Maybe it's also why I find myself, in my fifties, still enjoying crushes on various celebrities. Like Kimberly Sabatini, it started with The Hardy Boys and Shaun Cassidy when I was about twelve. From there, I moved to Tom Selleck as Magnum. Simon LeBon in Duran Duran.
As I aged, I noticed my crushes did, too. For a very long time, I was enamored with Fox Mulder -- not so much David Duchovny, the actor who portrays him, but the character. I admired his unwavering determination to believe something, or in something, that couldn't be proved. I respected how not even almost universal ridicule could deter him from that mission. As someone who's never had many friends, it impressed me how he didn't mind going it alone -- even preferred it.
I like to think my Fox Mulder crush developed because I had grown up. When I was twelve, it was all about a great smile or amazing hair and in Tom Selleck's case, dimples. But now, it's entirely about character. In fact, a good number of my crushes today are on fictional characters like Levi Cooper from Kristan Higgins' The Best Man, Noah Hutchins from Katie McGarry's Pushing the Limits, and -- don't judge -- Avery Cates from Jeff Somers' The Electric Church. Hey, he's a hit man with a personal code of honor.
But every once in a while, there's a photo or video that catches my eyes, puts a little gasp in my breathing. These days, it's Gilles Marini and Sam Heughan. Sam has the great honor of portraying a famous character, that of Jamie Fraser (Outlander). No small feat, as Jamie is the King of Men.
My interest in Gilles was born in fiction. Before I published my debut novel, SEND, I was writing contemporary romance. I have an unpublished manuscript called Borderlines that features a British investigative reporter named Thomas. Developing characters is my favorite part of the writing process. Naming them, uncovering who they are, what they want, what they fear... it's kind of like playing God. Thomas is a very real person to me. I know what kind of cologne he wears, how he takes his coffee, what size shoes he wears and what sends shivers down his spine. I suspect it's like this for all authors. Our imaginations are pretty vivid.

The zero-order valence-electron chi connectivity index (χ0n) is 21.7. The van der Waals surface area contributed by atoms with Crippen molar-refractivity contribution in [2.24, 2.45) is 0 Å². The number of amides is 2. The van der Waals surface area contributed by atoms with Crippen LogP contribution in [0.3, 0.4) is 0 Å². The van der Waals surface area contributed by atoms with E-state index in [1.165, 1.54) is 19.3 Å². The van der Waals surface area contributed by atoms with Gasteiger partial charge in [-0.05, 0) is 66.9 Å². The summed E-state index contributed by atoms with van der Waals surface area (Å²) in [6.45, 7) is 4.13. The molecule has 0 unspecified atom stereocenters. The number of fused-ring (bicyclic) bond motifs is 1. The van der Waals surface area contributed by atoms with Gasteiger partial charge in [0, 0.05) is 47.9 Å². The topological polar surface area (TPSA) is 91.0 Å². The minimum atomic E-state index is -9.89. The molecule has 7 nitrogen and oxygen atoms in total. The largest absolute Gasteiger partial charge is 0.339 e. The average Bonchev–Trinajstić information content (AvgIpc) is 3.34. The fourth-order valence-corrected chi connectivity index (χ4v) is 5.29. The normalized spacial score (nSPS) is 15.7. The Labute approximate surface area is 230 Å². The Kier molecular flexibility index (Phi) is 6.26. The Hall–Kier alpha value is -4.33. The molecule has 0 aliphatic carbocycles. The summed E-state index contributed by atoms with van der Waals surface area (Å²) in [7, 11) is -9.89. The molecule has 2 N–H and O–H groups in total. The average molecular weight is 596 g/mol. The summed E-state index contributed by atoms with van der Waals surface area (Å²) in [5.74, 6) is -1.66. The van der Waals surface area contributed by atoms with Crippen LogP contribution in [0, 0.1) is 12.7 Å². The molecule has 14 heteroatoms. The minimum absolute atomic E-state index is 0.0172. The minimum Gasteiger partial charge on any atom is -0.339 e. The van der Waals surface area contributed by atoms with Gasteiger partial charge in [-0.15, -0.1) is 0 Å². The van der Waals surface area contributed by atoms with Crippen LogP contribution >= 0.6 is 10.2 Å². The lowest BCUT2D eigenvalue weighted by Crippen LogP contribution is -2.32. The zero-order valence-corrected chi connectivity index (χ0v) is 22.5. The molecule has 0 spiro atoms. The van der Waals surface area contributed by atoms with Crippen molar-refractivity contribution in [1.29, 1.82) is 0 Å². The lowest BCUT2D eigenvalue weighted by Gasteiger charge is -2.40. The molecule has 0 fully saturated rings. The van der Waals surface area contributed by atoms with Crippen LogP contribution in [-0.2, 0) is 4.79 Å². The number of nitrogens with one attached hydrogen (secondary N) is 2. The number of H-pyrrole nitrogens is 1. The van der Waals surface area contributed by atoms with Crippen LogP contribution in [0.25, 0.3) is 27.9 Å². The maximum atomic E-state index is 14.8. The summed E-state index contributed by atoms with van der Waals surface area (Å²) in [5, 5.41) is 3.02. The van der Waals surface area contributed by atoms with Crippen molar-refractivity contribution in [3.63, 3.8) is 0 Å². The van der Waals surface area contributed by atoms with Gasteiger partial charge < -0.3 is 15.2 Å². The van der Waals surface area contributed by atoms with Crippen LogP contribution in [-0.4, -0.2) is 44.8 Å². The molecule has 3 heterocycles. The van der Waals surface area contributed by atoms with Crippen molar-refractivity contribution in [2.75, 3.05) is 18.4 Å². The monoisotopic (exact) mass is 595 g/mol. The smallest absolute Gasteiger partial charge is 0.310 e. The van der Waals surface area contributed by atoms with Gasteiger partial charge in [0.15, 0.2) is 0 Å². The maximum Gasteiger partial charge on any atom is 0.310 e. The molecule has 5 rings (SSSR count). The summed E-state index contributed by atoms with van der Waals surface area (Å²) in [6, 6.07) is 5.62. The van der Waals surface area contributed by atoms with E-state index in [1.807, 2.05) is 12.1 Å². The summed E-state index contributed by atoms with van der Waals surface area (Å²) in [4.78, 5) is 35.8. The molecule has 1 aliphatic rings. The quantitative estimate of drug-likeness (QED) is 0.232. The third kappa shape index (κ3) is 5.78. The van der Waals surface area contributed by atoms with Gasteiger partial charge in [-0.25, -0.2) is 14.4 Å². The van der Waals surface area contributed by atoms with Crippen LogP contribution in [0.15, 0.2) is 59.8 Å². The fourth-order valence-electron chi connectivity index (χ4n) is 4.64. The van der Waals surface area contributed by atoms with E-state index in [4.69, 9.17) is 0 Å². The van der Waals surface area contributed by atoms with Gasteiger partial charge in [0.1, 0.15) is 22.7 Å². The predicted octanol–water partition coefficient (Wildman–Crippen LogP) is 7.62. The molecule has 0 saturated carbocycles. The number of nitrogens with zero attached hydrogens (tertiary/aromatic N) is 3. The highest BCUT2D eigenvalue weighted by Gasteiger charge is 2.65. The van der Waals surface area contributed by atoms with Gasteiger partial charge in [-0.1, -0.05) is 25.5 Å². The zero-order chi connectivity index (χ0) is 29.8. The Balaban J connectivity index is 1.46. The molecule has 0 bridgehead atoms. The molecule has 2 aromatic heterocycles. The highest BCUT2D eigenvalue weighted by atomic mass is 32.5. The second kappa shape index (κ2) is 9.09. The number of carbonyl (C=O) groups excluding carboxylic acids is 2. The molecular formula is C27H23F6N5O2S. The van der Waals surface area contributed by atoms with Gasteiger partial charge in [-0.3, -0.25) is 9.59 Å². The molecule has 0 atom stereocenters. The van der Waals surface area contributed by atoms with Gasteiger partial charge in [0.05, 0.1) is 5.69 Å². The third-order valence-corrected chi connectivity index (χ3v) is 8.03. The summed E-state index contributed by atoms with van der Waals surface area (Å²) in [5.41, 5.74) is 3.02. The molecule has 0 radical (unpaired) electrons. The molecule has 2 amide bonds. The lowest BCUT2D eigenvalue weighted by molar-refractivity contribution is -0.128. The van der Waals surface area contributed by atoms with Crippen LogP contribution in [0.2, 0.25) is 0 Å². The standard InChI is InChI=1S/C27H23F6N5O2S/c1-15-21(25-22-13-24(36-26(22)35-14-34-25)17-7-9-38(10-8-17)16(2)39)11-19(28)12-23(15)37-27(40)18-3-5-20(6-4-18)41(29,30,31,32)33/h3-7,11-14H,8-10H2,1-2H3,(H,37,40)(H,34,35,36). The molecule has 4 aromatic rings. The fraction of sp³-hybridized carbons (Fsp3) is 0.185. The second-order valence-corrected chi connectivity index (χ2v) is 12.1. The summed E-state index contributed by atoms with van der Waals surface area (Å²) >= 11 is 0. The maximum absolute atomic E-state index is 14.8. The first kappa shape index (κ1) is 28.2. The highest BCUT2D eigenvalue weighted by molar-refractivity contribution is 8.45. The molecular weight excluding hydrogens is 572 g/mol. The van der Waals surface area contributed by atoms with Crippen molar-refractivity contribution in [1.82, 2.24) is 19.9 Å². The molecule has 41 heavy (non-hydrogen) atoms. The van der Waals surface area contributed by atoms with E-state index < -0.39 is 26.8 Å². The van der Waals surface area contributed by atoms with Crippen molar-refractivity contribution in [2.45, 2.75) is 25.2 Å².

Yet actually seeing your character, alive, in 3D, talking, moving and breathing? That packs a shock. And that's what happened to me. I found Gilles on Dancing With the Stars and couldn't take my eyes off him. He was my Thomas right down to the shape of his mouth. Two big differences? Thomas has light brown eyes, almost gold and a British accent. Gilles' eyes are deep brown and he's French.
(One of the very best things about fiction is nothing's carved in stone. Thomas already happens to speak fluent French. I can easily change those two characteristics....)
Anyway, I followed Gilles for years and then got to meet him in person when he appeared here on Long Island. If you'd like the details, click here. When you're twelve, you dream of getting to meet your favorite celebrity some day but deep down, you know it'll never happen.
But when you're fifty? You know it could but you also know it could change everything. Because yes... most of the fun of a crush is in assigning all of these imaginary traits and characteristics to the object of your affection. If you discover that boy with the perfect smile and glorious hair is allergic to dogs and hates chocolate, you're done. Finished. Nothing to see here... move along to the next crush. Meeting a crush in person removes all elements of fantasy.
Yet that didn't happen when I met Gilles. He is every bit as amazing and wonderful and yes, swoon-inducing as the character I made up.
My crush on him has not waned.
Not one bit.